Hello fellow dice-rolling brethren! I come today offering a story of bravery, boldness, and the tale of my first encounter with the villain most feared by any tabletop RPG player: That Guy, given the position and power of the DM.
Backround: A few weeks ago I started making plans for spring break, and my roommate offered that I visit him for a few days on the vacation. Just my luck, his group of friends were planning to wrap up a two-year long campaign that week since he'd be home, and he asked if I'd be interested in joining. Being the socially capable, fun-loving, and outgoing person I am, I said yes in order to avoid responsibilities and talking to too many people for at least one day on my break. I rolled up a character, got in touch with the DM to hammer a few things out, and was basically good to go. Midterms passed, I flew out and my roommate picked me up at the airport with one of his friends, who was also in the game.
Then I started hearing the warnings: this DM, though he's been good at writing the story, is very prone to railroading, and will frequently tell the players they can't do something because it went against the story he'd planned and he's the DM and he says so. He had also constructed a system of large-scale combat so convoluted that no one has bothered to try comprehending it, but assured us we would be using it for most of the encounter(s) we fought. He'd also incorporated a large and unbelievably broken system of homebrew items and powers for the players and his monsters (which, by the way, were almost all based off old godzilla monsters; I would have been more approving if he hadn't broken them all to hell with stupid powers). Last, and perhaps most annoyingly, I was informed that his BBEG was prone to the ball-busting habit of "vanishing right before the killing blow was dealt." As a DM myself, I grew more reserved in my judgement of the game, the prospect of fun seeming to shrink in the distance. Nevertheless, I looked forward to the session, as I had been forever-DM'd by my college group and wanted to spend some time as a player for once.
The night before we were going to play, all the players met up to talk strategy and discuss party tactics. I should also mention that this started out as an evil campaign for them, but in-game events unfolded that made them look like the good guys, more or less. The Party Consisted of:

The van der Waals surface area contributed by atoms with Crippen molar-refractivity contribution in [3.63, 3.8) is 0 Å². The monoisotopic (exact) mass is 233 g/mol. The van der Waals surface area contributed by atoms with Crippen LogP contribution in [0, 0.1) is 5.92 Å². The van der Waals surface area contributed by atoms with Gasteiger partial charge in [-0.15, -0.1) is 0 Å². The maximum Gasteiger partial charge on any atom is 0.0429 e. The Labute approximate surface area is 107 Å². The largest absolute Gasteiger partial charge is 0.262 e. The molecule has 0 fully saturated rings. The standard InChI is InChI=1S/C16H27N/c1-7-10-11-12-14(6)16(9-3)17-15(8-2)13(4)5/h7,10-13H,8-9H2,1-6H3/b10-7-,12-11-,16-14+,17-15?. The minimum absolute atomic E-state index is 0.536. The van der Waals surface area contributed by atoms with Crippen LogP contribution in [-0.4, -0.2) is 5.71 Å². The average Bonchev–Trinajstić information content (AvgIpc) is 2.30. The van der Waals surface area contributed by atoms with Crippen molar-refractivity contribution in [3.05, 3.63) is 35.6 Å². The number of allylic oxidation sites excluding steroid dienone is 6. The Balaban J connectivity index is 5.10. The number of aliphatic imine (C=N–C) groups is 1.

- My roommate was playing the Rogue-Assassin.
- My roommate's friend playing a Cleric.
- His other friend playing a Paladin.
- A crossbow based Fighter, who was essentially Mister Torgue (DM ruled he could manufacture explosive crossbows that could fire something like five times in a round and almost never be reloaded, because that's not stupid).
- And Me, playing a Warlock with a good balance of melee and burny-spellcasting.
We were all max level and had been given the option to pick a few decent items to buff ourselves up; I, being new, was given a few more to make up for my lack of time with the group, and capitalized on this as much as I could. I was sort of being added to the group last minute, but we'd all coordinated to come up with reasons how my character would know the party, and these guys were pretty chill about it. We knew we had three major enemies in this session: a crazy vampire chick who the party hated, a sorcerer turned god who had a dragon fetish (BBEG), and my warlock patron, who the party hated, but my character REALLY ******* hated. Min-maxed to hell and hopefully prepared for what the day ahead held in store for us, we adjourned and met again the next day at around 11 o'clock in the morning. What followed was the most intense, frustrating, loud, tactful, strategic, and fun 14 hours of gaming I have ever had.
(I'll switch to greentext format to keep this as short as possible, but it'll still be pretty long.)